More recently, I lived with a fat, indolent tabby I got from a local shelter. I named him Jabba the Cat due to his enormous girth, and took him with me to my cabin in Woodstock, where I spend summers at Byrdcliffe Arts Colony. He was my muse of sorts, perched like a roosting hen on the big plaid couch (arts colony chic) as I typed away at my thriller, Silent Screams (under my pen name for thrillers, C. E. Lawrence.) He was there during every draft of the manuscript, and through the long rewrite process, leaving me only to prowl the woods for a skunk to tackle. Finally he found one, and came in one night so proud of himself, convinced that he smelled of the finest perfume. He settled himself in his spot on the couch and smiled at me, as cats do, as I hunted frantically for odor elimination remedies on the internet. Note to reader: forget about tomato juice – it does nothing. Instead, I recommend white vinegar and gentle shampoo.

So now the book is out, and just yesterday I heard from Michaela Hamilton, my wonderful editor at Kensington, that Audible Books has contracted with them to record both Silent Screams and the upcoming sequel, Silent Victim. And we also have a contract with Verlag, a German publisher. So life is good. Happy 2010 to you all!


Linda O. Johnston said...

Welcome, Carole. Isn't it fun how pets have such different personalities, even members of the same breed? It's great that Jabba the Cat was such good company while you were writing Silent Screams--except for the skunk incident, of course!

Camille Minichino said...

Good news on your thriller, Carole!
And yes, just as writers need readers, crafters need fans and consumers, so thanks for that!

Everyone's first knitting project ends up looking like the ball of yarn it came from, so I loved reading about yours.

Thanks for visiting us today.

Monica Ferris said...

Love your comments on bulldogs. We had one for several years and I agree that an idea could penetrate his foggy mind but only rarely find its way out again.

C.E. Lawrence said...

Thanks for the warm welcome, Linda - yes, it is amazing how each pet has their own character, just like people! My cat isn't warm and fuzzy, but he has his endearing ways. Even the skunk incident was fun, because I learned something about odor removal!

Thanks for the good wishes and welcome, Camille - and also for the supportive remarks about my doomed knitting career. I fell much better now! And as a consumer of crafts and handiwork, I am pleased to be a "fan" of all you creative folks.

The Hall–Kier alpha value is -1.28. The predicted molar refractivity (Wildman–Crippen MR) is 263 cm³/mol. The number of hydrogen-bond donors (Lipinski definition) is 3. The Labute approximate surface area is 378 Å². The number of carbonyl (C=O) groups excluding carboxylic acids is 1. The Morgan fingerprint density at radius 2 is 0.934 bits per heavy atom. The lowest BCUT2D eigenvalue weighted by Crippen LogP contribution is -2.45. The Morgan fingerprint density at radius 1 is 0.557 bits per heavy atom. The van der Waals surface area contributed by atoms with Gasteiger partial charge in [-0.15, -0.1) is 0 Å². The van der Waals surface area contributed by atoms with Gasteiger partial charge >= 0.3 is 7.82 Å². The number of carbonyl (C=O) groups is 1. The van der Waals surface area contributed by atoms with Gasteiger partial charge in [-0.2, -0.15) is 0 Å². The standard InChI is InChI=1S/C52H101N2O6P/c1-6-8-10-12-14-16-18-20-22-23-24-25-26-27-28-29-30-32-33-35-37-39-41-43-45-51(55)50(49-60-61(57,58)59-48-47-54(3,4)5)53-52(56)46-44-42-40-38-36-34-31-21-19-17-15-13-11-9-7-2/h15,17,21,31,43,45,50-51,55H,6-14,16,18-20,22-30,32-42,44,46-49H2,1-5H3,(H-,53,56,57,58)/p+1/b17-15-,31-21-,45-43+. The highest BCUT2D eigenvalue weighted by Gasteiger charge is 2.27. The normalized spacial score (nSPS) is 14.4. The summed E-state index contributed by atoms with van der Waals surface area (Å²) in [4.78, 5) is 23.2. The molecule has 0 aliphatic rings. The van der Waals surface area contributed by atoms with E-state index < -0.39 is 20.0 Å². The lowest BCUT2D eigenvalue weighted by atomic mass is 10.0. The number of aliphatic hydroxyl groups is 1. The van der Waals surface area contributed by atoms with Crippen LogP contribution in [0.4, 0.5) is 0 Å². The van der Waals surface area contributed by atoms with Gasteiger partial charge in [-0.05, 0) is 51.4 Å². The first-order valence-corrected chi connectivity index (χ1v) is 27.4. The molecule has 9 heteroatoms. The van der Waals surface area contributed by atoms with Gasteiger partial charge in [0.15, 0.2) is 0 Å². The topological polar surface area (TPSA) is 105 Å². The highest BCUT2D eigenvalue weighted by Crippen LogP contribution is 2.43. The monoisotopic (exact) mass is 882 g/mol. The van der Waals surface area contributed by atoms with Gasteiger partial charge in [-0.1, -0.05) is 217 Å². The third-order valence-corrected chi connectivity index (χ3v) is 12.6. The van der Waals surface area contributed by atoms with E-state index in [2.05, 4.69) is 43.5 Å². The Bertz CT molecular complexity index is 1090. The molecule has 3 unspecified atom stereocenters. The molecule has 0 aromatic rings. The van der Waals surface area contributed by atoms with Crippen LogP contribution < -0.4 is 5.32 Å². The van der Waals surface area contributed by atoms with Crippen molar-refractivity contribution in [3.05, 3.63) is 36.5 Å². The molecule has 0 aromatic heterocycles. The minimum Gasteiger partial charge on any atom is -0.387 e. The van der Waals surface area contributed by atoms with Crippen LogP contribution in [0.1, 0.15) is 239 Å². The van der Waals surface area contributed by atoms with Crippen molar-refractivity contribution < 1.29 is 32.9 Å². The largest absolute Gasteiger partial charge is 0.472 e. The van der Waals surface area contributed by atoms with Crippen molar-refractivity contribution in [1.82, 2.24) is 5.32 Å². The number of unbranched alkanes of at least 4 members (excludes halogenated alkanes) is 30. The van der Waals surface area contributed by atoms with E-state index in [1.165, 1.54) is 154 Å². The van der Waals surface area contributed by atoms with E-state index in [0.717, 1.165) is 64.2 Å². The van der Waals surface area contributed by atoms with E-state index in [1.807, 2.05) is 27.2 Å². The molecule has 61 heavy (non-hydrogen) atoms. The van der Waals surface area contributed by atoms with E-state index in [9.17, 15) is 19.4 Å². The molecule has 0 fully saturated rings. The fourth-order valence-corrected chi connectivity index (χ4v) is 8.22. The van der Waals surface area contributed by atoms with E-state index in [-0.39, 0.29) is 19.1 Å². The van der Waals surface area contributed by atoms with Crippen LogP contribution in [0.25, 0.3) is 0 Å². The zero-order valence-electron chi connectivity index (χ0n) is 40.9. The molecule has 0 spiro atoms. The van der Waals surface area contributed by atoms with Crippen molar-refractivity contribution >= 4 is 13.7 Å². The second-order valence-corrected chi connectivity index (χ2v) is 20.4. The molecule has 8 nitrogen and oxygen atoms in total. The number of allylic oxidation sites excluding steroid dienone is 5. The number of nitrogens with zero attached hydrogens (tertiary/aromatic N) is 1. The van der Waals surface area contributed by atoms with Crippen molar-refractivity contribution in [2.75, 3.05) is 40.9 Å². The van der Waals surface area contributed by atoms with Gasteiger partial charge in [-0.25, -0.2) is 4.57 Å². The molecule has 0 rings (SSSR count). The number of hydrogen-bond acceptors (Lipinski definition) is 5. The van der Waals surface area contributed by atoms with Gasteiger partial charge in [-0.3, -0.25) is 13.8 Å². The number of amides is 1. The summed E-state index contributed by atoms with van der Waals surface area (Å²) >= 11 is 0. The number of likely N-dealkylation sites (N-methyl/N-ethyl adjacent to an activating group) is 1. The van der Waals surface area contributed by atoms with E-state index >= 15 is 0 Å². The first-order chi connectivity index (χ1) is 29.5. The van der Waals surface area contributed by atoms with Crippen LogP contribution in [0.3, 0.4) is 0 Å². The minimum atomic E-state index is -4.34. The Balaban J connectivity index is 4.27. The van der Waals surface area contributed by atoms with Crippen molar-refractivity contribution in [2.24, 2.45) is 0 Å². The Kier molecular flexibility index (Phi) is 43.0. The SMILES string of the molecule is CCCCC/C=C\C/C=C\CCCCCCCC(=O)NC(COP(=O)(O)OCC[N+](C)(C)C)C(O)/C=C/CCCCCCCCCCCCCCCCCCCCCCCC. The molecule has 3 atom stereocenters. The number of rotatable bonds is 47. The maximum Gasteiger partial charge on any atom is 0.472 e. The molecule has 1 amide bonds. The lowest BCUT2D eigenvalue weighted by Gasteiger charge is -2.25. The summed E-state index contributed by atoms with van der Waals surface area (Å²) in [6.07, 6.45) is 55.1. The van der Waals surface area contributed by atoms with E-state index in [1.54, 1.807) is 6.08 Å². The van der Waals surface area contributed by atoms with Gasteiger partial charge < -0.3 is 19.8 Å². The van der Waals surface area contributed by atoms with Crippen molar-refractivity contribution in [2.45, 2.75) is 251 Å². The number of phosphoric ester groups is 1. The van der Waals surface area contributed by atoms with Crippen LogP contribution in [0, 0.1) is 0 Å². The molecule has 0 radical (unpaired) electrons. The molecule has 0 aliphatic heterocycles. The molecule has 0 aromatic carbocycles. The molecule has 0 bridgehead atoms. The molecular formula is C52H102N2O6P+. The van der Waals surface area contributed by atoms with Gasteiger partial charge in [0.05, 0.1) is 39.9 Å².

Monica, how fun that you had bulldogs! Yes, foggy is exactly the right way to describe their minds.... and also just weird and quirky. Our Victoria took to chasing jet planes in her middle age - for some reason, she thought they were something to be chased, and used to run along the field barking at them when they flew low over the rugby field. I laughed so hard I fell down.

Janie Emaus said...

Nice to meet you Carole. I love the way you described you bulldog!

Joanna Campbell Slan said...

Carol, my crochet and knitted stuff still forms rolls. But who cares? I had fun doing it, and it's cheaper than therapy.

C.E. Lawrence said...

Oh, Joanna, you are SO right about that! And you can multi-task while doing it, too!

signlady217 said...

I still have my first knitting project. When I was in first grade I knitted a pair of red slippers and took them to show-and-tell at school. Then a number of years later, mom was cleaning out boxes of stuff and washing things that had a bit of mildew smell and threw the slippers in the machine. Wouldn't have been a problem, except that load was being done in hot water and the yarn was supposed to be washed in cold! Yep, they shrank all right, but at least they're not curled up in a ball! I still have them, too.

C.E. Lawrence said...

Nice to meet you too, Janie - for some reason your comment only showed up today on my computer... ghost in the machine. Yeah, bulldogs require patience and a certain amount of wonder, I guess. ( :

C.E. Lawrence said...

Hi Signlady -
For some reason your comment didn't post on my page until this morning... hmmm. That's such a cute story! I wonder if the slippers would now fit a child or a doll? They sound adorable. And I'm glad you have a mom who doesn't throw out your stuff - good for her! ( ;